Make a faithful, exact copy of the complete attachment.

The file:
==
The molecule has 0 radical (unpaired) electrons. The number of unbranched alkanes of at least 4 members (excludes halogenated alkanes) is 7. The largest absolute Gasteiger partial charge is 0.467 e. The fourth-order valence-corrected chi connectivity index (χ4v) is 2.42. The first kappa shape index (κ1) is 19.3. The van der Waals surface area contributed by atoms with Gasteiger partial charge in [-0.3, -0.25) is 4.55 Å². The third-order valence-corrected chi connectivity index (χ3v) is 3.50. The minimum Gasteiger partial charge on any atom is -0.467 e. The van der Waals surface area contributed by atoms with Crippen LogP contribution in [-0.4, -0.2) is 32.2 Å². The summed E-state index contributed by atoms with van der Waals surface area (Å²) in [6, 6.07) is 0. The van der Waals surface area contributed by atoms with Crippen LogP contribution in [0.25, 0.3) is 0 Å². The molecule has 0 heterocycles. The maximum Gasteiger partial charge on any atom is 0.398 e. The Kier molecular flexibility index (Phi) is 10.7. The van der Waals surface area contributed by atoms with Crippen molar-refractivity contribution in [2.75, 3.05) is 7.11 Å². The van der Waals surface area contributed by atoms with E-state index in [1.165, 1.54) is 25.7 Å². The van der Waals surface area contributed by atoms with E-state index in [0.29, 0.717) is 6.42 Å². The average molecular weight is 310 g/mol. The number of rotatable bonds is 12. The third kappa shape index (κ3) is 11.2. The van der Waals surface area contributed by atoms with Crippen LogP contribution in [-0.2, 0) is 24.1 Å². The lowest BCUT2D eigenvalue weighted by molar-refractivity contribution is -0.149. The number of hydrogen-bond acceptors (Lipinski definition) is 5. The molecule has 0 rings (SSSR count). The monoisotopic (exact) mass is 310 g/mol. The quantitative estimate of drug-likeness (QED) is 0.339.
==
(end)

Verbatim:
The molecule has 0 radical (unpaired) electrons. The number of unbranched alkanes of at least 4 members (excludes halogenated alkanes) is 7. The largest absolute Gasteiger partial charge is 0.467 e. The fourth-order valence-corrected chi connectivity index (χ4v) is 2.42. The first kappa shape index (κ1) is 19.3. The van der Waals surface area contributed by atoms with Gasteiger partial charge in [-0.3, -0.25) is 4.55 Å². The third-order valence-corrected chi connectivity index (χ3v) is 3.50. The minimum Gasteiger partial charge on any atom is -0.467 e. The van der Waals surface area contributed by atoms with Crippen LogP contribution in [-0.4, -0.2) is 32.2 Å². The summed E-state index contributed by atoms with van der Waals surface area (Å²) in [6, 6.07) is 0. The van der Waals surface area contributed by atoms with Crippen LogP contribution in [0.25, 0.3) is 0 Å². The molecule has 0 heterocycles. The maximum Gasteiger partial charge on any atom is 0.398 e. The Kier molecular flexibility index (Phi) is 10.7. The van der Waals surface area contributed by atoms with Crippen molar-refractivity contribution in [2.75, 3.05) is 7.11 Å². The van der Waals surface area contributed by atoms with E-state index in [1.165, 1.54) is 25.7 Å². The van der Waals surface area contributed by atoms with E-state index in [0.29, 0.717) is 6.42 Å². The average molecular weight is 310 g/mol. The number of rotatable bonds is 12. The third kappa shape index (κ3) is 11.2. The van der Waals surface area contributed by atoms with Crippen LogP contribution in [-0.2, 0) is 24.1 Å². The lowest BCUT2D eigenvalue weighted by molar-refractivity contribution is -0.149. The number of hydrogen-bond acceptors (Lipinski definition) is 5. The molecule has 0 rings (SSSR count). The monoisotopic (exact) mass is 310 g/mol. The quantitative estimate of drug-likeness (QED) is 0.339.